About Me

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Hello! I'm a writer from central New York who has bipolar disorder. Among other topics, I write about mental illness and writing. I have short stories published in Lynx Eye, Lost Coast Review, The Outrider Review, Sliver of Stone Magazine, The Mondegreen, The Linnet's Wings, Cobalt Review, Breath & Shadow, The Round Up, Postscripts to Darkness, Masque & Spectacle, and several other journals. I have essays about mental illness in The Ram Boutique and Amygdala Literary Magazine, and an essay in Parts Unbound: Narratives of Mental Illness & Health, a book that was published by Lime Hawk Literary Arts Collective. In December of 2016, The Mondegreen nominated my story "Santa Lucia" for a Pushcart Prize. I've written a novel entitled Purple Loosestrife and a novel entitled Hoping It Might Be So, both of which I am submitting to agents and publishers. I'm working on a novel called Dark and Bright as well as a book called Violets Are Blue: Essays About My Bipolar Life. I have a B.A. in English from SUNY Buffalo and an M.A. in English from SUNY College at Brockport. I hope you enjoy your visit to my blog!

Friday, July 13, 2012

Nukes

I have an intense interest in science in general, physics more specifically, and subatomic physics even more so. That said, I'm interested in nuclear weapons because of the science behind them. Don't get me wrong: I don't like nukes and I wish they were never invented. The world would be a better place without them. But since they already exist, I feel I can have this interest in their science.

I'm currently writing a short story called "The Adirondack Room"--a surreal, absurdist little tale. The interesting thing about this tale is that it began with a challenge that my critique partner, Michael Canavan, and I gave each other. I wrote about this challenge a number of entries ago. We were to write coming-of-age stories. Mine morphed into something very different, and I believe you have to let stories do this--you have to follow them where they want to go, and often it's in an entirely different direction than what you set out for. Anyhow, this story involves nukes in parts of it, and I wrote one passage I particularly enjoyed writing. Here it is at this point in time:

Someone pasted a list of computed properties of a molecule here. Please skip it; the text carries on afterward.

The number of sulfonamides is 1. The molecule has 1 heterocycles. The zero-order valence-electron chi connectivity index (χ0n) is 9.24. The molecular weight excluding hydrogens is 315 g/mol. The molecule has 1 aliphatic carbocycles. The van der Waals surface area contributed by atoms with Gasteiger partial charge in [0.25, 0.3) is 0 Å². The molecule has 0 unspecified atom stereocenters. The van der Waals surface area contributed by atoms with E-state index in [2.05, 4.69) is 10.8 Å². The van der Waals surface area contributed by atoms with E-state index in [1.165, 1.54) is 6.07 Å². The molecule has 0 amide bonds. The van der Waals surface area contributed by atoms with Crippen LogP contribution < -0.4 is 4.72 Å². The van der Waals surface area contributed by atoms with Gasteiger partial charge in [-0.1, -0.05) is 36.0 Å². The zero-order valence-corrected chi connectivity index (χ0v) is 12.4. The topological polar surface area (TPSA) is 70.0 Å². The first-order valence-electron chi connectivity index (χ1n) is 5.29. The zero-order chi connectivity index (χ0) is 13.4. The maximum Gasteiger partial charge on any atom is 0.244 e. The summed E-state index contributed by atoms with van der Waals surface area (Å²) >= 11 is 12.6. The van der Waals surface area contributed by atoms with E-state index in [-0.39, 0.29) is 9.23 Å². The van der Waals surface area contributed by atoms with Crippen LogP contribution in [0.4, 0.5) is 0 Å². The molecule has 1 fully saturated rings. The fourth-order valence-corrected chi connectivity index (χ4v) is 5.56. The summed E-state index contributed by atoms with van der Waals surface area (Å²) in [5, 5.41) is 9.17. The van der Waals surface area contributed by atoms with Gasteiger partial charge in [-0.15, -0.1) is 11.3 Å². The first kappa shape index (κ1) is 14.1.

They’re still testing nukes in Nevada, and no one in the general public knows about it but me. I see them when I close my eyes: the mushroom cloud fiery red and orange, rising up, billowing out; the grey stem, the circle of ash and smoke around it; the shocking formation of a crater in the desert; lizards, birds, insects, and snakes gone—no remains; scrub bushes and tumbleweeds blown into the center of the whirlpool of toxic air; the rush, the wind, the silent radiation moving out at a speed I can’t fathom; the fallout forming quickly, ready to snow down as it rides through the atmosphere—an evil thing, an innocent thing, and finally, truthfully, an indifferent thing.

2 comments:

  1. Interesting, but there may be one thing about "nukes" that hits a little close to home. In 1945 we dropped two atomic bombs on Japan, foreclosing the need to invade. A young Marine was preparing on Maui, sure that he would die violently on one of the Japanese home islands. He didn't have to try, and I was born. When I went to DC and saw the Enola Gay I wept openly at the sight of the airplane that saved my father's life, and helped give me a chance at my own. This is a complicated existence, and there are no easy answers, just horrible, complicated questions. Nice post.

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  2. Jim, Alan thinks the same thing about his Grandpa Dave and how his own existence hinges on the atomic bombs dropped on Japan. Had these events not happened, what would have happened to the Greer line? And yet it was a terrible thing that happened. But by losing lives, other lives were saved. You're right... there are no easy answers, just complicated questions. But Alan definitely feels the way you do and is very aware of what his Grandpa Dave was preparing for and what he was spared from. Thanks so much for your insightful comment!

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